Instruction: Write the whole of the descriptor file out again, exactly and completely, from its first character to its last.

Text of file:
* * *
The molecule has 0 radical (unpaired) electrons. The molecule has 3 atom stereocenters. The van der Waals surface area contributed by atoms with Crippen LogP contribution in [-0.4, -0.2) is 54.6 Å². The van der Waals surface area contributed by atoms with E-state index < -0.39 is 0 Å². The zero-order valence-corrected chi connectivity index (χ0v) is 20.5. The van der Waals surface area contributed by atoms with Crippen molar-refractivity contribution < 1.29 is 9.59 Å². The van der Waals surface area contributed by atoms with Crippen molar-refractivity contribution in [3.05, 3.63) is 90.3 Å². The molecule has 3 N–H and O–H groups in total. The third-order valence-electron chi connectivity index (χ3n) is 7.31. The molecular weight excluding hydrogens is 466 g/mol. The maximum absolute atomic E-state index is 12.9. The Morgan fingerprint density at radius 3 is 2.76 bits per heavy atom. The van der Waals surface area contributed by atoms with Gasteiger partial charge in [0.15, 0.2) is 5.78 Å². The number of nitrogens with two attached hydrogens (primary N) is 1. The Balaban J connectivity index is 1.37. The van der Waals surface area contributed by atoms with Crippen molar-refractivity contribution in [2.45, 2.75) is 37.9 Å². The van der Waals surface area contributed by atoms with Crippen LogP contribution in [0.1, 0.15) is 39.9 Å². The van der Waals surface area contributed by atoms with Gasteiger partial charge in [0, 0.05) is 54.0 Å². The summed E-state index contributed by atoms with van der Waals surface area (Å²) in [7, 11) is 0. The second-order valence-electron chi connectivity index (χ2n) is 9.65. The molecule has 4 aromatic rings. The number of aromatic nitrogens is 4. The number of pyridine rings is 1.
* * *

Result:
The molecule has 0 radical (unpaired) electrons. The molecule has 3 atom stereocenters. The van der Waals surface area contributed by atoms with Crippen LogP contribution in [-0.4, -0.2) is 54.6 Å². The van der Waals surface area contributed by atoms with E-state index < -0.39 is 0 Å². The zero-order valence-corrected chi connectivity index (χ0v) is 20.5. The van der Waals surface area contributed by atoms with Crippen molar-refractivity contribution < 1.29 is 9.59 Å². The van der Waals surface area contributed by atoms with Crippen molar-refractivity contribution in [3.05, 3.63) is 90.3 Å². The molecule has 3 N–H and O–H groups in total. The third-order valence-electron chi connectivity index (χ3n) is 7.31. The molecular weight excluding hydrogens is 466 g/mol. The maximum absolute atomic E-state index is 12.9. The Morgan fingerprint density at radius 3 is 2.76 bits per heavy atom. The van der Waals surface area contributed by atoms with Gasteiger partial charge in [0.15, 0.2) is 5.78 Å². The number of nitrogens with two attached hydrogens (primary N) is 1. The Balaban J connectivity index is 1.37. The van der Waals surface area contributed by atoms with Crippen molar-refractivity contribution in [2.45, 2.75) is 37.9 Å². The van der Waals surface area contributed by atoms with Crippen LogP contribution in [0.1, 0.15) is 39.9 Å². The van der Waals surface area contributed by atoms with Gasteiger partial charge in [0, 0.05) is 54.0 Å². The summed E-state index contributed by atoms with van der Waals surface area (Å²) in [7, 11) is 0. The second-order valence-electron chi connectivity index (χ2n) is 9.65. The molecule has 4 aromatic rings. The number of aromatic nitrogens is 4. The number of pyridine rings is 1.